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Salomon Sense Ride 3 Review

A very well cushioned shoe that is optimal for heel strikers and makes for a great option for everyday training as well as ultra distances
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Price:  $120 List | $119.95 at Backcountry
Compare prices at 2 resellers
Pros:  Well cushioned, comfortable fit, sticky rubber grips rock very well, decent price
Cons:  High heel counter, not the lightest
Manufacturer:   Salomon
By Andy Wellman ⋅ Senior Review Editor  ⋅  Aug 27, 2020
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70
OVERALL
SCORE


RANKED
#10 of 18
  • Foot protection - 30% 7
  • Traction - 20% 8
  • Stability - 15% 6
  • Comfort - 15% 8
  • Weight - 10% 4
  • Sensitivity - 10% 8

Our Verdict

The Salomon Sense Ride 3 are a great option for crossover use, meaning that they work equally well for trail running as they do for running on roads, especially dirt roads. They feature a flexible mesh upper that is wider and more comfortable, while also breathing better, than what we have come to expect from most Salomon trail running shoes. Combined with the dual-layered Optivibe EVA foam underfoot, which does a nice job of cushioning the impacts from running while also still allowing a fair amount of trail feel, and this is a plush and comfortable shoe that is capable of handling many, many miles. They make for a great everyday trainer on all-terrain, and are also an effective ultra shoe with plenty of cushioning to carry you through long distances.

Compare to Similar Products

Our Analysis and Test Results

Salomon says that the Sense Ride 3 is built to "road running standards," and as far as we can tell they mean that the shoe is made with extra cushioning. This is especially true under the heel, as the large heel counter is immediately noticeable. While this feature means that there is extra plush shock absorption under the heel, which we admittedly love, it also means that the shoe can be a bit unstable, especially when taken on off-trail terrain. The mesh upper is flexible and fairly wide, and breathes fairly well, especially compared to the other heavier, thicker, and more burly Salomon trail running shoes we have tested and reviewed recently. Like most of their offerings, this one comes with a Quicklace system that uses a plastic buckle to cinch up the string laces and hold them tight with no tying required. This buckle and the extra tab of lace tuck into the lace garage that lives on the upper outside of the tongue and stays neatly out of the way. Unfortunately, these shoes do not currently come in a wide version. The combination of a comfortable fit and plush cushioning makes them an ideal choice for logging mega miles, and we tested them on a couple of different marathon and ultra-distance training runs, finding our feet still feeling fresh after 35-mile wilderness runs.

Performance Comparison


One of our favorite crossover shoes  meaning that it works almost as well on roads as on trails  the Sense Ride 3 features very plush foam cushioning combined with a super sticky outsole rubber and a very comfortable fit.
One of our favorite crossover shoes, meaning that it works almost as well on roads as on trails, the Sense Ride 3 features very plush foam cushioning combined with a super sticky outsole rubber and a very comfortable fit.

Foot Protection


These shoes provide adequate foot protection, although are nowhere near as burly as some of the armored tanks you can also find. There is no rock plate underfoot to absorb the impacts of especially sharp objects, although the thick compressed EVA foam significantly dampens the effect of running on tough terrain, to the point where we never felt the need to moderate our speed due what was underfoot. Like most Salomon trail runners, they have a pretty high heel counter with a fairly thin foam-cushioned forefoot, so that there is an interesting combination of sensitivity and underfoot protection.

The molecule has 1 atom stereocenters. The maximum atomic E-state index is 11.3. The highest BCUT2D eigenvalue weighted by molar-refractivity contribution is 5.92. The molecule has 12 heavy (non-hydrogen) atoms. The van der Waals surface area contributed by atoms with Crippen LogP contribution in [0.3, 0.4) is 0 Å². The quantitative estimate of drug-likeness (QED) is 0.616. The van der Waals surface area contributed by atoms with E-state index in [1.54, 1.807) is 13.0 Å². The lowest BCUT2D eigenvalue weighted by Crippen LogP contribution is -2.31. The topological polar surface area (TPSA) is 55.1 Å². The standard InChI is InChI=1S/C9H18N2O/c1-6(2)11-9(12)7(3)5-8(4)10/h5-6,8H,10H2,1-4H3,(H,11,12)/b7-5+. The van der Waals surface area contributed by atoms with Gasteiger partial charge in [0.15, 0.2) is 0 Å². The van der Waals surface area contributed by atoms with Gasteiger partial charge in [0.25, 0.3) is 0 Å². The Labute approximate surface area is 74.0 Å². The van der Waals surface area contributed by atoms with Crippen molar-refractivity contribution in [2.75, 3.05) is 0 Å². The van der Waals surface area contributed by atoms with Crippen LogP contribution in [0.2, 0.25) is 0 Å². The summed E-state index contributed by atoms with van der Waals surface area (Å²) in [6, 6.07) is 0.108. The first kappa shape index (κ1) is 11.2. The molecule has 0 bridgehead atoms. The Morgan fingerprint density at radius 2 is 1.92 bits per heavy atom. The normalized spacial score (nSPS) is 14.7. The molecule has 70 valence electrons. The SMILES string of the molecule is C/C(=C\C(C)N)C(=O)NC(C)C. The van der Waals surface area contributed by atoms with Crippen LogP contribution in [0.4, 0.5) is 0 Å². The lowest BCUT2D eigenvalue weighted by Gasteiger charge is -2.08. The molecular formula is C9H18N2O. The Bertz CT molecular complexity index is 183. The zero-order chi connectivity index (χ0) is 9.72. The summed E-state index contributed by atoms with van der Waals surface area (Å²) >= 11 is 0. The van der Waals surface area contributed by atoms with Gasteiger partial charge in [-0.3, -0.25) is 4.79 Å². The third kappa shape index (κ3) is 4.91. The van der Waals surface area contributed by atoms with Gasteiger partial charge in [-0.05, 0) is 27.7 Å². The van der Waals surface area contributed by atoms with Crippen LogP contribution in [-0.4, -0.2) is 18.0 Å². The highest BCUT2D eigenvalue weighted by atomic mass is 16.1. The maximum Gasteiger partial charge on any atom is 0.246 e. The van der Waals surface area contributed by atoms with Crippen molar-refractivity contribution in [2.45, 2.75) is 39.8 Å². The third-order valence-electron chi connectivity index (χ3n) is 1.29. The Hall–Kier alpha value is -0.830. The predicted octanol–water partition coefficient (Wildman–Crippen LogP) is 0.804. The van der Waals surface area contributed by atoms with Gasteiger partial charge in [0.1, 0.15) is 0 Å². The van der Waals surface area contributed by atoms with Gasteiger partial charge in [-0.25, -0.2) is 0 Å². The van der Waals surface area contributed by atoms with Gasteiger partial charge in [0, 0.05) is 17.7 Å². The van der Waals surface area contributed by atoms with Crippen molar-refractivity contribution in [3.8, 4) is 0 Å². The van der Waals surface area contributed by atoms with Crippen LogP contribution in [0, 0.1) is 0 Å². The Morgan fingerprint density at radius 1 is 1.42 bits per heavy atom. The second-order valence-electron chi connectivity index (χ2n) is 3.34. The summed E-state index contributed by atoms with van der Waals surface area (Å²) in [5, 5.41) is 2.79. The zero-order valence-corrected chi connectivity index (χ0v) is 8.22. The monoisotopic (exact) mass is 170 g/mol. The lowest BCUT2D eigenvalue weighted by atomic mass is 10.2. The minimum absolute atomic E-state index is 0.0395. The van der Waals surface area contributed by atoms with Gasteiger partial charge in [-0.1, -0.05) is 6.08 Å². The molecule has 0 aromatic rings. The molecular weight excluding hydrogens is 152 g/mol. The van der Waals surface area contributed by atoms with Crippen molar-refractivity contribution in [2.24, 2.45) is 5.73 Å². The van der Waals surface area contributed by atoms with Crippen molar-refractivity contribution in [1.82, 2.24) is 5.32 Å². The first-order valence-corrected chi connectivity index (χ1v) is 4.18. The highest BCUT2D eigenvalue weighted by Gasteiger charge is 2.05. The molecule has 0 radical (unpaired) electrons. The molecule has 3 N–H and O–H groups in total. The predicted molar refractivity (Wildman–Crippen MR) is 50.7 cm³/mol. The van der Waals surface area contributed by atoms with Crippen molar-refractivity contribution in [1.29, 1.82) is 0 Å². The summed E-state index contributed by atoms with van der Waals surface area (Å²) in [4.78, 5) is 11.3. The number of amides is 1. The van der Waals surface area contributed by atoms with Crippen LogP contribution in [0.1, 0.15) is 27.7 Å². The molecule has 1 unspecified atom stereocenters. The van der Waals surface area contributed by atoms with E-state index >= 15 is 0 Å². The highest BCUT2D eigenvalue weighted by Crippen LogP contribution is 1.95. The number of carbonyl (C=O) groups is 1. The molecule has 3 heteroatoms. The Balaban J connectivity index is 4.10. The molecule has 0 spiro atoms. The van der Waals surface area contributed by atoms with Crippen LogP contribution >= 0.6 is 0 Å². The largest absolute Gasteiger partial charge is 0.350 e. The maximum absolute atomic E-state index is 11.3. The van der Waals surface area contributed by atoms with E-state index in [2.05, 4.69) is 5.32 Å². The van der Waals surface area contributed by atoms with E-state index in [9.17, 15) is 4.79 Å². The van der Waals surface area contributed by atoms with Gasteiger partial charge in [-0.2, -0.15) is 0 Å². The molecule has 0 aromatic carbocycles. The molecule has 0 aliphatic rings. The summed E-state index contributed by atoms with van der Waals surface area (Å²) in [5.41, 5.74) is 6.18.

In terms of the upper, these are designed more to be light and breathable, rather than highly protective. They lack the heavy rubber wings or coatings that other Salomon trail runners do, but this also makes them feel more flexible. The mesh upper has minimal TPU film overlays that do a little to protect the integrity of the upper itself, but not a lot to protect the sides and tops of your feet. Likewise, the toe bumper is an extra thick rubberized TPU overlay, but is not very rigid for absorbing direct kicks.

Running over boulderfields of talus such as this one is certainly a good test of a shoes underfoot protection  not to mention traction on rock. The underfoot foam does a good job of protecting the heels  but remains sensitive in the forefoot  so care is needed not to land wrong.
Running over boulderfields of talus such as this one is certainly a good test of a shoes underfoot protection, not to mention traction on rock. The underfoot foam does a good job of protecting the heels, but remains sensitive in the forefoot, so care is needed not to land wrong.

Traction


We will admit to being pleasantly surprised by the traction of this shoe. It uses Salomon's Contagrip rubber throughout the entire outsole, with lots of diamond-shaped lugs that are 4mm deep. The lugs are spaced far enough apart to provide plenty of adequate grip on soft surfaces like snow and mud, despite the fact that they aren't as impressively aggressive as some other Salomon shoes.


An early summer snowfield high on a Colorado 13er is a good test of a shoe's traction.
An early summer snowfield high on a Colorado 13er is a good test of a shoe's traction.

Shorter lugs are a bit better for longevity, however, especially when running on harder surfaces like dirt roads or even asphalt. As a crossover designed shoe, it is necessary that the rubber isn't too soft, so it doesn't simply wear off after a few road runs, which certainly could happen with softer rubber rands. What we are especially impressed by is the stickiness of the Contagrip, and we found that it grips on rock just as well as La Sportiva's FriXion rubber, while it is far more grippy than the rubber that Nike uses.

These diamond shaped lugs are about 4mm deep  but provide a fair amount of bite considering their slightly lower stature. The Contagrip rubber is particularly sticky on rock  and we found that the whole outsole is quite durable.
These diamond shaped lugs are about 4mm deep, but provide a fair amount of bite considering their slightly lower stature. The Contagrip rubber is particularly sticky on rock, and we found that the whole outsole is quite durable.